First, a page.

During my time in the Netherlands, I had a bit of time to visit other museums. As I found last year, Dutch museums seem to be at a very high standard, in conceptualization, design and ways to engage audiences. I saw an exhibit on Mata Hari at the Fries Museum in Leuuwarden.
Like most people, I knew the name Mata Hari, and not much else about her. She was, however, from Friesland and has a fascinating story: exotic dancer, World War I spy and killed by a firing squad.
But equally fascinating was the exhibition. It was just a single large, square, high-ceiling room. As you look at the walls, you think, "hmmm...wallpaper..." and then you look up close and see that the wallpaper is really floor to ceiling images of the female human form, some with tattoos and some not, overlaid with writing from documents. So in the room itself, you're immediately immersed in the female body.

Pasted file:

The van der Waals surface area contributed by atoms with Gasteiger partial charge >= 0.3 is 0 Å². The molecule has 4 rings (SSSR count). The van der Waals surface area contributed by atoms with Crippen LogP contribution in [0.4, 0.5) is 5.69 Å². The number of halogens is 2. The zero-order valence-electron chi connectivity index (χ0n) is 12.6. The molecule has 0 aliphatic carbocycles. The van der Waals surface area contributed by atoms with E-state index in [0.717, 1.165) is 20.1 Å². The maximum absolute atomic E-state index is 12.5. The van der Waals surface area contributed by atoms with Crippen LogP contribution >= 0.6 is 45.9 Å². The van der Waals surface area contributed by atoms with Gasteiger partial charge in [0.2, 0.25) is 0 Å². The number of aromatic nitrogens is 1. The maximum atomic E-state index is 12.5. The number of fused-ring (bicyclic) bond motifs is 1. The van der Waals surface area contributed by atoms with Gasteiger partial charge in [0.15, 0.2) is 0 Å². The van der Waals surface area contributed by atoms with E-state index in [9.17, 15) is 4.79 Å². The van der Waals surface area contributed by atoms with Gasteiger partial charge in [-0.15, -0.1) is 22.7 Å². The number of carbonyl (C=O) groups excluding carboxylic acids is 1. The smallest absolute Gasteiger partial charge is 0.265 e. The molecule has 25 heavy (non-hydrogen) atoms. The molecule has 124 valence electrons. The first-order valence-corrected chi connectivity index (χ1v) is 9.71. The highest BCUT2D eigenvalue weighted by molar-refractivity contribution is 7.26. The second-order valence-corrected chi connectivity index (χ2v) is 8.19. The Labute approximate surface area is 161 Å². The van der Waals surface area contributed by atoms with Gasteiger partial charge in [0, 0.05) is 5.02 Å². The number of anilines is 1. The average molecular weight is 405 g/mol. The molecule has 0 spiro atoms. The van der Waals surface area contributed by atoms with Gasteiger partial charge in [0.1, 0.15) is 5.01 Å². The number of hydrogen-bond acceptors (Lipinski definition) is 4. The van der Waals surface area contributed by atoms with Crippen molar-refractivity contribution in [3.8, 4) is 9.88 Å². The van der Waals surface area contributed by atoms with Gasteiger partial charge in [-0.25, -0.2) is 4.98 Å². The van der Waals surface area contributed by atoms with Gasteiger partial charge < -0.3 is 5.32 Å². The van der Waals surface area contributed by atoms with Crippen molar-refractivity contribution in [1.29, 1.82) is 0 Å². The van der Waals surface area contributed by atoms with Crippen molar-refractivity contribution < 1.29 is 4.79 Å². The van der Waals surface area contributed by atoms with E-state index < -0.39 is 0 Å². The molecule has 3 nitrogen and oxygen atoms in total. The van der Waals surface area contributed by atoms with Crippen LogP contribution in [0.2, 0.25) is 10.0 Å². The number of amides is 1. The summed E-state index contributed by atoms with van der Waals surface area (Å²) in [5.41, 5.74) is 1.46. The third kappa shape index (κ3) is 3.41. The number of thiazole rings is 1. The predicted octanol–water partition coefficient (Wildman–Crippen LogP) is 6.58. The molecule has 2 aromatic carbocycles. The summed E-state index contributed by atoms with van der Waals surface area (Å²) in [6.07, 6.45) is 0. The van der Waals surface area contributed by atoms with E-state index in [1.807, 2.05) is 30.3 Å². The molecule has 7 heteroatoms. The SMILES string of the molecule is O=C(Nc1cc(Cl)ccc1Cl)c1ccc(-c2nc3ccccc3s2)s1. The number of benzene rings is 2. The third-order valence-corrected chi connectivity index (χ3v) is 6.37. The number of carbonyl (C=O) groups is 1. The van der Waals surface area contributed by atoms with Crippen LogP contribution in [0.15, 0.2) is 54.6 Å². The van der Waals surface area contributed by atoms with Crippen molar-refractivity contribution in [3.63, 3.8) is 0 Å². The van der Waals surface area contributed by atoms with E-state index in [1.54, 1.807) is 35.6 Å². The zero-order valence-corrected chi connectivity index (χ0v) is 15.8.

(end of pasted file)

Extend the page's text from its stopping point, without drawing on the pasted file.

Large banners with images of her at different points in her life were around the room, and small framed sections held text and small objects. Interestingly, I later saw this same sort of frame in a shop, so it was an off-the-rack solution. For each section of her life, there was also a form with a dress similar to one in the photograph, and in the center of the room (above) was the image of her in her dance costume and the love-seat-like case held one of her original costumes.
The exhibit was created by two artists, Tilly Buij and Gerard Groenewoud, and it makes a strong argument for involving artists in different kinds of museum work. Evidently there are not many Mata Hari objects in existence, so the work of creating an engaging exhibition relied on the talents of the artists in creating a space that was unusual and visually compelling. As a result, the space encouraged exploration by the visitor. In this project the content and the design worked beautifully together. The top image? You didn't see that when you entered the room, you had to walk around to see it, making it a surprise!